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So I am a bit confused about the interpretation of the standard error especially when the population standard deviation is unknown. What I've constructed from what I've read about it is that: the mean of the sampling distribution is the population mean and the SD of the sampling distribution is the population standard deviation (sigma) divided by the square root of the sample size. By taking many samples of a reasonable size from a population with a known SD, we can calculate a 95% CI for the mean of the sampling distribution (or is it the mean of the population?). In this case, each sample has the same SE ( which is equal to the SD of the sampling distribution) because we use the same population SD. Is this right?

If the population SD is unknown, we use the sample SD (s) and now each sample has a different SE. By taking many samples of a reasonable size and taking the mean of the means of the sample, we can get an estimate for the mean of the sampling distribution. To calculate the CI, we need the SE which is the sample standard deviation of the sample means divided by square root of the sample size. Is my understanding correct or am I missing something? What exactly do we estimate with the the samples when we don't know sigma and how is the SE interpreted differently from when sigma is known.

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  • $\begingroup$ You have the terminology almost right, but maybe with a bit of confusion. I hope my answer helps to get rid of the confusion. $\endgroup$ – BruceET Jun 17 '20 at 4:50
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Suppose you want to estimate the mean $\mu$ of a normal population using the mean $\bar X$ of a random sample $X_1, X_2, \dots, X_n$ of size $n$ from the population.

The term 'standard error' usually refers to the the standard deviation of an estimator. In the current situation the standard error of $\bar X$ is $\sigma/\sqrt{n},$ where $\sigma$ is the standard deviation of the population.

However, if $\sigma$ is unknown and estimated by the sample standard deviation $S= \sqrt{\frac{1}{n-1}\sum_{i=1}^n (X_i - \bar X)^2},$ then $T = \frac{\bar X = \mu}{S/\sqrt{n}}$ has Student's t distribution with $\nu = n-1$ degrees of freedom, $\mathsf{T}(\nu).$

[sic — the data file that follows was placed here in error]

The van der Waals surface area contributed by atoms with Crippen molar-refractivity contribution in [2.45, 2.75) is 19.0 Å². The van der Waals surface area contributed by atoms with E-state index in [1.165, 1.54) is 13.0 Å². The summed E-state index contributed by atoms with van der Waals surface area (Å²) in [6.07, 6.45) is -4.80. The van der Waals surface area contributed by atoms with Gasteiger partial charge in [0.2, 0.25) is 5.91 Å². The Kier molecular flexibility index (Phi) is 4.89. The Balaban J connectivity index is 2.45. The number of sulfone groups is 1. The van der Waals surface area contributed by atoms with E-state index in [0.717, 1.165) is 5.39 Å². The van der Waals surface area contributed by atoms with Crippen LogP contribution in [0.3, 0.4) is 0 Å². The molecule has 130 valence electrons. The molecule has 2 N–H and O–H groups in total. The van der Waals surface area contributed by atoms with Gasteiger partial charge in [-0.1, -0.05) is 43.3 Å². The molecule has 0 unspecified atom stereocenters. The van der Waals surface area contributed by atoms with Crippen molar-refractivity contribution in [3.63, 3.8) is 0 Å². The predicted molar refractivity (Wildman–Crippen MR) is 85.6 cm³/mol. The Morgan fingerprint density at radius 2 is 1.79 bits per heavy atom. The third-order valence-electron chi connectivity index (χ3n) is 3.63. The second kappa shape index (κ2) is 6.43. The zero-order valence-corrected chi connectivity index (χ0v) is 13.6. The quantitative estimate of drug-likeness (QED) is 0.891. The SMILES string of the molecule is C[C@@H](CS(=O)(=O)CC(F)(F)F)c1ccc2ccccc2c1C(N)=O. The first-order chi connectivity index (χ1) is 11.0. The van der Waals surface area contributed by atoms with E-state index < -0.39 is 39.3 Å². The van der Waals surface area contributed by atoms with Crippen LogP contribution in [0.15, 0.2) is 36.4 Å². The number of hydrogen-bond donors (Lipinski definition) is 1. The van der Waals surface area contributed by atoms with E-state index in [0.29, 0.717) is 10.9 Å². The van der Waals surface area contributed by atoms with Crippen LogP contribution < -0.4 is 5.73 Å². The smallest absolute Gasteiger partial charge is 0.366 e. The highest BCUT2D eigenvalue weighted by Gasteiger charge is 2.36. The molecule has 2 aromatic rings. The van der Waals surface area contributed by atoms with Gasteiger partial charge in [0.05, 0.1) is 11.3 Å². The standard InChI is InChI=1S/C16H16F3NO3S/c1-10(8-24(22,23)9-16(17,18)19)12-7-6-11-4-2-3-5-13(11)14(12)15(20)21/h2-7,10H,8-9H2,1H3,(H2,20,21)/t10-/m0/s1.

This fact is used to make a 95% confidence for (estimating) $\mu$ of the form $\bar X \pm t^*\frac{S}{\sqrt{n}},$ where $t^*$ cuts probability $0.025= 2.5\%$ from the upper tail of the distribution $\mathsf{T}(\nu).$ [By the symmetry of the t distribution $-t^*$ cuts 2.5% of the probability from the lower tail of the distribution, leaving 95% in the middle.]

In this situation the estimated standard deviation of $\bar X$ is $S/\sqrt{n}.$ Usually the word estimated is left out because as soon as you see $S$ you know it's an estimate of $\sigma.$

You might say you have two standard errors of the sample mean $\bar X,$ the theoretical one $\sigma/\sqrt{n},$ and the estimated one, $S/\sqrt{n}.$ However, if $\sigma$ is unknown, only the (estimated) standard error $S/\sqrt{n}$ is of practical use---in making a confidence interval as above or in testing a hypothesis about $\mu.$


Note: There are situations in which $\mu$ is unknown and $\sigma$ is known. Then a 95% confidence interval for $\mu$ is $\bar X \pm 1.96 \frac{\sigma}{\sqrt{n}},$ where 1.96 cuts probability 2.5% from the upper tail of the standard normal distribution. (This confidence interval is based on the fact that $Z = \frac{\bar X - \mu}{\sigma/\sqrt{n}}$ has a standard normal distribution.) Notice that the theoretical standard error $\sigma/\sqrt{n}$ is used when $\sigma$ is known.

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  • $\begingroup$ i see. but is it right to use a single sample to estimate the mu? is the estimation any more reliable for when sigma is known as compared to when it is unknown? say we take a sample from a population and calculate its mean and a 95% CI (xbar = 5, CI = 3 - 7) . we can say that the population mean is 5 give or take 2 and this interval will capture the true population mean 95% of the time. correct? $\endgroup$ – NoLifeKing Jun 17 '20 at 15:10
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    $\begingroup$ Depending on the size of the sample, a single sample may be good enough. Estimation is more reliable if $\sigma$ is known. Over the long run 95% confidence intervals will capture (include) the true value of $\mu$ 95% of the time, but nothing can be said for sure about the confidence interval from any one sample.. $\endgroup$ – BruceET Jun 17 '20 at 16:19
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    $\begingroup$ Thanks, it makes a lot more sense now. $\endgroup$ – NoLifeKing Jun 20 '20 at 15:02

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